Ulster peace talks go to the wire

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The Independent Online
CRUCIAL TALKS on Northern Ireland's future were continuing late last night after a day in which pessimism jostled with optimism about a breakthrough that could break the long-standing logjam on arms decommissioning.

Tony Blair and his Irish counterpart, Bertie Ahern, were locked in talks all day as they sought a compromise to reconcile the positions of the Ulster Unionist leader, David Trimble, and the Sinn Fein president, Gerry Adams.

The see-sawing fortunes of the negotiation were described by the Secretary of State for Northern Ireland, Mo Mowlam, who told the Commons during the afternoon that a great deal of progress had been made. She added: "At lunchtime we were feeling positive. By the time I left to come here an hour later, people were getting worried again. It goes up and down."

Most of the speculation centred on whether Mr Trimble could go for a deal that would inevitably involve movement away from his party's long- standing position that it would not enter government with Sinn Fein unless actual IRA decommissioning had taken place.

Pat Doherty, the Sinn Fein vice-president, continued to rule this out yesterday, saying: "I do not believe the IRA will be decommissioning within the next two or three weeks to facilitate the peace process. They have made their own position abundantly clear."

The general feeling was that the republicans would stick to this position, leaving Mr Trimble to consider whether he could, or should, accept this and none the less agree to enter government. Some of his senior party members have declared their absolute opposition to any such move.

The talks continued against the ominous backdrop of a police warning that extreme loyalists are intent on using violence after the authorities banned next Sunday's Drumcree Orange march in Portadown. The RUC Chief Constable, Sir Ronnie Flanagan, said: "We have intelligence to indicate that some people, a small minority, would intend to use these events to be engaged in violence. We are prepared for that contingency. We have that intelligence and we will be acting upon that intelligence.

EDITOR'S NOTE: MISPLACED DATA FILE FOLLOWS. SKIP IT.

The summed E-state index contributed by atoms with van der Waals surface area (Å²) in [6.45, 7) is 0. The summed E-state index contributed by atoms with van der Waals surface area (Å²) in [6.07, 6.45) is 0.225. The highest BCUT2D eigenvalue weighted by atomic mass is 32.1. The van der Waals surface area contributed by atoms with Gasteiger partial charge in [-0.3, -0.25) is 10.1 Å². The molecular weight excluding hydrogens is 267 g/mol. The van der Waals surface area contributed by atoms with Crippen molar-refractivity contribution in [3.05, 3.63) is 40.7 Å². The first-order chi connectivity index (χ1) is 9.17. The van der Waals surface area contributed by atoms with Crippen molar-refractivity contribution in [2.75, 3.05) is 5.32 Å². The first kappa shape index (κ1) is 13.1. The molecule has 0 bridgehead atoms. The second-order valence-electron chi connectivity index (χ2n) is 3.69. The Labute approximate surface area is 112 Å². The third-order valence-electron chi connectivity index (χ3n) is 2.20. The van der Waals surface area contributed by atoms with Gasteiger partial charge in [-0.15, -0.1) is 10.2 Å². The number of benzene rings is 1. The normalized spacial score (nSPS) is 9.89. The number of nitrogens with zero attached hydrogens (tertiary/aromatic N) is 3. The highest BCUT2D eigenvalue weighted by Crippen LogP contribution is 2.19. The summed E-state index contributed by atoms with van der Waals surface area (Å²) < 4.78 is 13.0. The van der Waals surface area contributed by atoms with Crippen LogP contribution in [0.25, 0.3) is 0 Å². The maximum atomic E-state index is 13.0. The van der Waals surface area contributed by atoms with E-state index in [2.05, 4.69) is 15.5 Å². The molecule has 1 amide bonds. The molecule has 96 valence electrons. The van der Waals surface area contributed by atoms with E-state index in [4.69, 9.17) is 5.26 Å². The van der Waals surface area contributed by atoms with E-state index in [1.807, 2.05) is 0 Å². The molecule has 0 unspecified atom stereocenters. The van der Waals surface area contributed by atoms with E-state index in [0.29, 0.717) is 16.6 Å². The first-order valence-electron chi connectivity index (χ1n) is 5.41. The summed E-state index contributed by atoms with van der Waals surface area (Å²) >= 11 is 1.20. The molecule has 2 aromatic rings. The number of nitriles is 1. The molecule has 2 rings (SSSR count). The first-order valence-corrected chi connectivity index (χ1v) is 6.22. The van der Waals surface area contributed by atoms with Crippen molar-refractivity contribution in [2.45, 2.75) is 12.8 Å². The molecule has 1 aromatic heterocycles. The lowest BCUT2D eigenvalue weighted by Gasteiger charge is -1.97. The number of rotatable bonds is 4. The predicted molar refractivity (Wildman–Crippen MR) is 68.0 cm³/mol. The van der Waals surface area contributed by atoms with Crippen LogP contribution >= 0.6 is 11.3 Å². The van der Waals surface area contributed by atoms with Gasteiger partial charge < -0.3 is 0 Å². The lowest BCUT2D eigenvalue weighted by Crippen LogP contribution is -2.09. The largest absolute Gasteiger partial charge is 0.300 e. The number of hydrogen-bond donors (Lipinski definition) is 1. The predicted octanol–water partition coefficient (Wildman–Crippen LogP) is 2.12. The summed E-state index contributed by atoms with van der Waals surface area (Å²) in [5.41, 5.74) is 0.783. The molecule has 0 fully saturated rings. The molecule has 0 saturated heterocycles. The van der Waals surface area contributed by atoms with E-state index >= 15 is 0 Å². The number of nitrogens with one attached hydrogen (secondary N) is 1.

"I think there are dissident so-called loyalists who would intend to use the forthcoming event as some sort of cover for them to be involved in violence. That's something we are alive to and we will be doing everything we can to thwart it."

He went on to urge Orange Order leaders to take into account their responsibilities for bringing large numbers of people on to the streets if it was predictable that some would exploit this and use violence.

During the course of yesterday, the Ulster Unionist Party deputy leader, John Taylor, gave a series of pessimistic assessments about the chances of success in the political talks. They ranged from "about 4 per cent" to "about minus 3".

Mr Trimble spoke in terms that were both more general and less pessimistic, saying: "The phrase republican movement includes two things, a political party and a private army. It must decide which of the two it prefers. It cannot keep both any longer.

"We hope it will make the right decision to abandon forever the army when it commits itself wholly and exclusively to peace and democracy."